My father’s cousin, Don, and his other daughter Lisa had submitted their DNA kit to 23AndMe in an attempt to locate my father. By coincidence, due to a nagging feeling I had that I should take this route as well, I had submitted my DNA to 23AndMe. On September 21, 2018, it was confirmed my DNA matched Don and Lisa.

Over the last year, I have built amazing relationships with my father’s biological mother’s family, especially with my cousin Laura. I was able to meet her in person on March 2, 2019 and we talk as often as we can.


Alice (Author’s mother), Amber (author), Laura (biological cousin), and Tiffany (Author’s sister)


With my father’s biological father’s side of the family, there were turns and twists. After locating family members on my biological grandfather’s side of the family through building his family tree, and a cousin of my father on my grandfather’s side submitted her DNA test with Ancestry. We weren’t a match. She matched other family members on his family tree. That is when I realized that my biological grandfather was also adopted and I’m still going through this journey of trying to locate my biological grandfather’s biological family. But I have created relationships with a few members of my grandfather’s adoptive family members. I hope one day I can find out my biological grandfather’s story and his background. This discovery was not a complete surprise considering that my grandfather’s (adoptive parents) lived in Chicago, and both of his sisters were born in Chicago, my grandfather was born in OK which made my search angel and I to suspect that my grandfather may also have been adopted. Now it is confirmed.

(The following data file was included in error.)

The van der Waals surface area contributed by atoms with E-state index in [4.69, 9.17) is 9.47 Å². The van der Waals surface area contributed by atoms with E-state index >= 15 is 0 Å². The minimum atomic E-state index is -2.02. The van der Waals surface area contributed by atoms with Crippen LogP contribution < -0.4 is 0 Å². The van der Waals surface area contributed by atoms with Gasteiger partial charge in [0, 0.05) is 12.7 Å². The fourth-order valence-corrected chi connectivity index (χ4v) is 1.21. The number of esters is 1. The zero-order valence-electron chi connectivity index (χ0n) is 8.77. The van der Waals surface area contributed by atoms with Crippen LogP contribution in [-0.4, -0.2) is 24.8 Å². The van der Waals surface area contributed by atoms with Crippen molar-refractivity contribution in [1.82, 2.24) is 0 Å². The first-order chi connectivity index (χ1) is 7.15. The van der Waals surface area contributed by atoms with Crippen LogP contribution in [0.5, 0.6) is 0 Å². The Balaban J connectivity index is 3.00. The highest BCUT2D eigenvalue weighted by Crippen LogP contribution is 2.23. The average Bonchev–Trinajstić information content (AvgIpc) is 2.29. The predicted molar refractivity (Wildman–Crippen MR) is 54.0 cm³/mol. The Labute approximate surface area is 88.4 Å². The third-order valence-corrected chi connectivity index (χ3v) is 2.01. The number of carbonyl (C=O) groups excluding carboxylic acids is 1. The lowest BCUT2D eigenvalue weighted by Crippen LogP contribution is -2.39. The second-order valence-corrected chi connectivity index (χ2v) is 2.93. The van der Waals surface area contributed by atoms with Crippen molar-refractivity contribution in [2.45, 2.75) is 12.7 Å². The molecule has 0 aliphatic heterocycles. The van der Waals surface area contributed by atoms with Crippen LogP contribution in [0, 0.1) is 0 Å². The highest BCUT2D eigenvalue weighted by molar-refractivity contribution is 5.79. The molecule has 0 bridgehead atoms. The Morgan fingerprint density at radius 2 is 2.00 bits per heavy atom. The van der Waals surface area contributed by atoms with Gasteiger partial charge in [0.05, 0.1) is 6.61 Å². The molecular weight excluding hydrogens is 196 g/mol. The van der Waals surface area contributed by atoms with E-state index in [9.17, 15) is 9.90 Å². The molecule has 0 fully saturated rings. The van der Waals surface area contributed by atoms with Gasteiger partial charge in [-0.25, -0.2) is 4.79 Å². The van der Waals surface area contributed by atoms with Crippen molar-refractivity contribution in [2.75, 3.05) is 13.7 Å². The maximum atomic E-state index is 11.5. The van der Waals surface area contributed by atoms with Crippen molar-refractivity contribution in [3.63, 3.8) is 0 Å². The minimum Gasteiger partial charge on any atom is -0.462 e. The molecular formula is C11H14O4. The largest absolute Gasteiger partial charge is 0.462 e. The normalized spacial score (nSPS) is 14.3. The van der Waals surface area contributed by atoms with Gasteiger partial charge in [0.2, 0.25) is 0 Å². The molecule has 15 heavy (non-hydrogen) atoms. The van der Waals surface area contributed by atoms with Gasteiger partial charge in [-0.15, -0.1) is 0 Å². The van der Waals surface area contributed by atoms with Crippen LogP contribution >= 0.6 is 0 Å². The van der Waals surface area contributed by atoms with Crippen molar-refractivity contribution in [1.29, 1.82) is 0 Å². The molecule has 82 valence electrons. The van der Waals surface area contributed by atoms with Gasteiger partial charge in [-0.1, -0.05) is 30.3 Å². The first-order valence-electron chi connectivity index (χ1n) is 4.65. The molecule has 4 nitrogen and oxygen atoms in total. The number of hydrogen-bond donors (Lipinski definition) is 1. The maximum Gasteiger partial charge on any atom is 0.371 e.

I don’t know what will happen on this journey in finding out more about my biological grandfather, but I remain hopeful that in time, I will find the answers I seek.

I’ve been blessed that my world has expanded to include a new family, and that my father’s adoptive brother and his family has been very supportive. My family has grown bigger.

So this seems like a good place to start off my blog. It’s a fine line to walk on in sharing my story and my experiences to avoid the tone of “woe is me” which is not my intention, but to help others understand the challenges Deaf people face, and to be a part of making society a better place if we can better understand each other. To have empathy and compassion. To respect each one of us as a fellow human being.